Disclaimer: I worked as an aerospace engineer for 15 years for the USAF. Our organization managed the 53 Federal Stock Group (1) (among others), which includes Bolts, Screws, etc. By this I mean to suggest I have some (dusty) knowledge of this subject.
While the quality control is very much a part of the process, as suggested, that alone is not the only difference. How the bolt is produced (the manufacturing process used) is also key.
So, for example, it is common to have bolts with "rolled threads".
Quoting from some industry literature (2):
Often, rolled threads are required by design because of their superior
tensile, shear, and fatigue strength. Other processes remove material
to produce the thread form, but thread rolling displaces the material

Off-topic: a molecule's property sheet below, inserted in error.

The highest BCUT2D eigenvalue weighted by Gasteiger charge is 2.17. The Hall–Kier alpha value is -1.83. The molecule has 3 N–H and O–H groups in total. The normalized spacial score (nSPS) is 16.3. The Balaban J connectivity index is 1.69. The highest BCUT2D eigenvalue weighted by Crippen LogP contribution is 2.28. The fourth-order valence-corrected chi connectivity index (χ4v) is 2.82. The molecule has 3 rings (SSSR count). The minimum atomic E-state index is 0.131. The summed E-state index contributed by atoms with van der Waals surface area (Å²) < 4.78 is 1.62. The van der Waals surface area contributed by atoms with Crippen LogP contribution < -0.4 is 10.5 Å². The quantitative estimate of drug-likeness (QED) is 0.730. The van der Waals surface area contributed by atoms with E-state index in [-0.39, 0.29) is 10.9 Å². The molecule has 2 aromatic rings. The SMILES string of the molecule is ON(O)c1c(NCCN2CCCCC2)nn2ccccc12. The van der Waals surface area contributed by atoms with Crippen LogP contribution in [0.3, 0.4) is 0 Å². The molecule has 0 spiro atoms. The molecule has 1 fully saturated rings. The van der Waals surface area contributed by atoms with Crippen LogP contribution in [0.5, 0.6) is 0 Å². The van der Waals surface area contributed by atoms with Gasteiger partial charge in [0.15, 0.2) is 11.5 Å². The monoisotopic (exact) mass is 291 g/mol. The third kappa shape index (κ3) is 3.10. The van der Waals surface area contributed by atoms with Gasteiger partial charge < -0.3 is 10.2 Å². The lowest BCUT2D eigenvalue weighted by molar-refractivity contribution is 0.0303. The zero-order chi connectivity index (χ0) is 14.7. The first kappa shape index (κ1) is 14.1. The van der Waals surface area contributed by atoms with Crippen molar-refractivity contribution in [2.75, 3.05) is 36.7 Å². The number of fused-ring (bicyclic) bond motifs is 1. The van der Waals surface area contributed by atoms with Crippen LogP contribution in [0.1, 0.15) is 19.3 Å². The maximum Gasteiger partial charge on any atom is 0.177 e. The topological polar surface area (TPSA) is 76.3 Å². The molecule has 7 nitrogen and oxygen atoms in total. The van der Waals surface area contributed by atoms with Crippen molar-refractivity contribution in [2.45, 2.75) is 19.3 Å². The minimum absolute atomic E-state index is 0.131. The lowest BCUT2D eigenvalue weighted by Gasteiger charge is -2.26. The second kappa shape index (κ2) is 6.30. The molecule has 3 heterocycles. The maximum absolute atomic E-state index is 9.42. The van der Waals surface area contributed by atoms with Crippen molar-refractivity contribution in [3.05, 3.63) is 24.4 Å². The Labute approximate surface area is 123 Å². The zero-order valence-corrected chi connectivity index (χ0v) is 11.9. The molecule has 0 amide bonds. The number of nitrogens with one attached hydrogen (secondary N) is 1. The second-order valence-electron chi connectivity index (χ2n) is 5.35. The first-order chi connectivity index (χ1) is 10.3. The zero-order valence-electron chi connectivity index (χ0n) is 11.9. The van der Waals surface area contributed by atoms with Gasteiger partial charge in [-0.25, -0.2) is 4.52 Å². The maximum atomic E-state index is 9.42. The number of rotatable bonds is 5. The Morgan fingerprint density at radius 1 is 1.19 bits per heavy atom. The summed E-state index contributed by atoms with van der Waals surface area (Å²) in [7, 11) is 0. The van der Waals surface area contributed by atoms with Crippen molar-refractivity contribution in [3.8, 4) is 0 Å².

with hardened steel dies...
The result of moving the material grains (molecules) into the shape of
the thread rather than weakening it by removing material, is that the
grains become denser at the critical parts of the thread, especially
in the root and on the flank below the pitch diameter...
Figure 1: non-rolled thread
So, looking at the "not rolled" thread (fig. 1), one can see that threads which are cut (for example on a lathe) have exposed grain boundaries. Such a condition is undesirable for certain applications, for example under high impact loads. These areas would be prone to fracture/failure.
Compare the above illustration to the "rolled thread" illustration:
Figure 2: rolled thread
Here (Fig.2), as explained above, one can see that the grain boundaries flow around the contours of the thread, alleviating the exposed grain boundary condition and thereby producing a superior thread.
So, in conclusion, it is both the quality control requirements and the manufacturing process used to produce the bolt which make it aircraft quality.
FEDERAL SUPPLY CLASSIFICATION Groups and Classes (PDF)
Horst Engineering: Thread Rolling